12. Patience: Your partner may need to express her pain, hurt, or disappointment before she can be fully present to receive your apology. Resist the temptation to “set the record straight” or to “correct” her interpretation of what actually happened. Allowing her to have her say without interrupting her or disagreeing with her (even if you do) will greatly facilitate the healing process.
  13. Gratitude: Thank your partner for being open to restoring trust and express a hope or desire that together the two of you can infuse an even higher level of trust into the relationship as a result of your mutual efforts to deepen your connection.

When we have confidence that harm caused to the relationship through unskillful choices can be fully healed, we are motivated to use the methods that we know work to keep our relationship in the best possible condition. The belief that the pre-break trust, harmony, and love can be fully restored, and perhaps even become more than it was prior to the breakdown, prompts us to hold a standard of excellence. And then we strive to use every incident that occurs in the partnership to become stronger at the broken places. There is surely some work involved in the process at becoming adept at repair, but the rewards of a close, delightful, trusting relationship are well worth the effort!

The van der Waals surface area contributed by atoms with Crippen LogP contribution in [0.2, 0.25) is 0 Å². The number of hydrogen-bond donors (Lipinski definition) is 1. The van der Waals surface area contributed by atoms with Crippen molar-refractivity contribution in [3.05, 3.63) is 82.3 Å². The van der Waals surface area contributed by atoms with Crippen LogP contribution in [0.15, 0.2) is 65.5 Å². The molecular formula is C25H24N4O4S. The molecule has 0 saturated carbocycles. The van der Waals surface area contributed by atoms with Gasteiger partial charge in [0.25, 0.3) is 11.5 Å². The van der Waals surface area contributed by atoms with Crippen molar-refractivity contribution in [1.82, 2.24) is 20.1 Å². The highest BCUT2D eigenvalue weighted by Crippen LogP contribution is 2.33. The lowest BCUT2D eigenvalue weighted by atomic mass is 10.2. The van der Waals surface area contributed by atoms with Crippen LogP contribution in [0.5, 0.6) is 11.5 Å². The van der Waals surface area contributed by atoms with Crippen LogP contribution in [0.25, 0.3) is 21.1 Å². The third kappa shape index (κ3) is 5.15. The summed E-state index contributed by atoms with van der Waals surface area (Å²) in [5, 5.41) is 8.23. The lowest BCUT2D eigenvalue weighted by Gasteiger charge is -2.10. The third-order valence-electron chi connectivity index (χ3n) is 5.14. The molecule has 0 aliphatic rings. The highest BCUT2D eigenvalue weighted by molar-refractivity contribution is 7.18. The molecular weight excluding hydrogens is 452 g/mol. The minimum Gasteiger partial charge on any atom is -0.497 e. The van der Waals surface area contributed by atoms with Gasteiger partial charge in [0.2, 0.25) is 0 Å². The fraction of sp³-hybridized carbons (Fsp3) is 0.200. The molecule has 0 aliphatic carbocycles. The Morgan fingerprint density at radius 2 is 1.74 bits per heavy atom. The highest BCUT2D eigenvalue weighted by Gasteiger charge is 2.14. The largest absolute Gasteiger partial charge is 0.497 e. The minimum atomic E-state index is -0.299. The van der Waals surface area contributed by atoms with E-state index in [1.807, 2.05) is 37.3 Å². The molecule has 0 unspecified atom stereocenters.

Linda and Charlie Bloom are excited to announce the release of their third book, Happily Ever After . . . and 39 Other Myths about Love: Breaking Through to the Relationship of Your Dreams.

“Love experts Linda and Charlie shine a bright light, busting the most common myths about relationships. Using real-life examples, they skillfully, provide effective strategies and tools to create and grow a deeply loving and fulfilling long-term connection.” –Arielle Ford, author of Turn You Mate into Your Soulmate